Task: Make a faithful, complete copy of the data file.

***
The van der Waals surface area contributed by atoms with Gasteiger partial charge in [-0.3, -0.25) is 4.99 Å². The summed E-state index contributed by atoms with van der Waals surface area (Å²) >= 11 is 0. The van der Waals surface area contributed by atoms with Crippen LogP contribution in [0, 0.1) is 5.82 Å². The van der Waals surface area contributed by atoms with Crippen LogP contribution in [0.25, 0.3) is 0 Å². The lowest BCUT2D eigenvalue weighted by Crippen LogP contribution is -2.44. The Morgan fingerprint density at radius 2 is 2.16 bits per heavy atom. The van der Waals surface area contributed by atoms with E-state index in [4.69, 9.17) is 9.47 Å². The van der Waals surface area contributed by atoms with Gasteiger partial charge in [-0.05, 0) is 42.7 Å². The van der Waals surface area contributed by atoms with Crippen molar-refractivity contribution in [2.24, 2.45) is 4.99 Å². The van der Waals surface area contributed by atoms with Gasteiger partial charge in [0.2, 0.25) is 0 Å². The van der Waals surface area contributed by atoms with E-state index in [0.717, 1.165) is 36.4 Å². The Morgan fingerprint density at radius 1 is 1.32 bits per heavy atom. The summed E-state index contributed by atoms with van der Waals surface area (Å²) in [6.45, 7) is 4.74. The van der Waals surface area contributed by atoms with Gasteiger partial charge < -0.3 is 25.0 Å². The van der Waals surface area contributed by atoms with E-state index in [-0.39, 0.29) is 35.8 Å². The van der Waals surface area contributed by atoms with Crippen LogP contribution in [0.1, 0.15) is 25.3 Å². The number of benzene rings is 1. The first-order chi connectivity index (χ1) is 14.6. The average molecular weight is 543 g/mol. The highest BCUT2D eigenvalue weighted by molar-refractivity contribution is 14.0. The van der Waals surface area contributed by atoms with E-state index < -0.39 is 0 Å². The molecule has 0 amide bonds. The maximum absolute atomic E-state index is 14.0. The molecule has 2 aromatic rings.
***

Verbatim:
The van der Waals surface area contributed by atoms with Gasteiger partial charge in [-0.3, -0.25) is 4.99 Å². The summed E-state index contributed by atoms with van der Waals surface area (Å²) >= 11 is 0. The van der Waals surface area contributed by atoms with Crippen LogP contribution in [0, 0.1) is 5.82 Å². The van der Waals surface area contributed by atoms with Crippen LogP contribution in [0.25, 0.3) is 0 Å². The lowest BCUT2D eigenvalue weighted by Crippen LogP contribution is -2.44. The Morgan fingerprint density at radius 2 is 2.16 bits per heavy atom. The van der Waals surface area contributed by atoms with E-state index in [4.69, 9.17) is 9.47 Å². The van der Waals surface area contributed by atoms with Gasteiger partial charge in [-0.05, 0) is 42.7 Å². The van der Waals surface area contributed by atoms with Crippen molar-refractivity contribution in [2.24, 2.45) is 4.99 Å². The van der Waals surface area contributed by atoms with Gasteiger partial charge in [0.2, 0.25) is 0 Å². The van der Waals surface area contributed by atoms with E-state index in [0.717, 1.165) is 36.4 Å². The Morgan fingerprint density at radius 1 is 1.32 bits per heavy atom. The summed E-state index contributed by atoms with van der Waals surface area (Å²) in [6.45, 7) is 4.74. The van der Waals surface area contributed by atoms with Gasteiger partial charge < -0.3 is 25.0 Å². The van der Waals surface area contributed by atoms with E-state index in [-0.39, 0.29) is 35.8 Å². The van der Waals surface area contributed by atoms with Crippen LogP contribution in [0.1, 0.15) is 25.3 Å². The number of benzene rings is 1. The first-order chi connectivity index (χ1) is 14.6. The average molecular weight is 543 g/mol. The highest BCUT2D eigenvalue weighted by molar-refractivity contribution is 14.0. The van der Waals surface area contributed by atoms with E-state index < -0.39 is 0 Å². The molecule has 0 amide bonds. The maximum absolute atomic E-state index is 14.0. The molecule has 2 aromatic rings.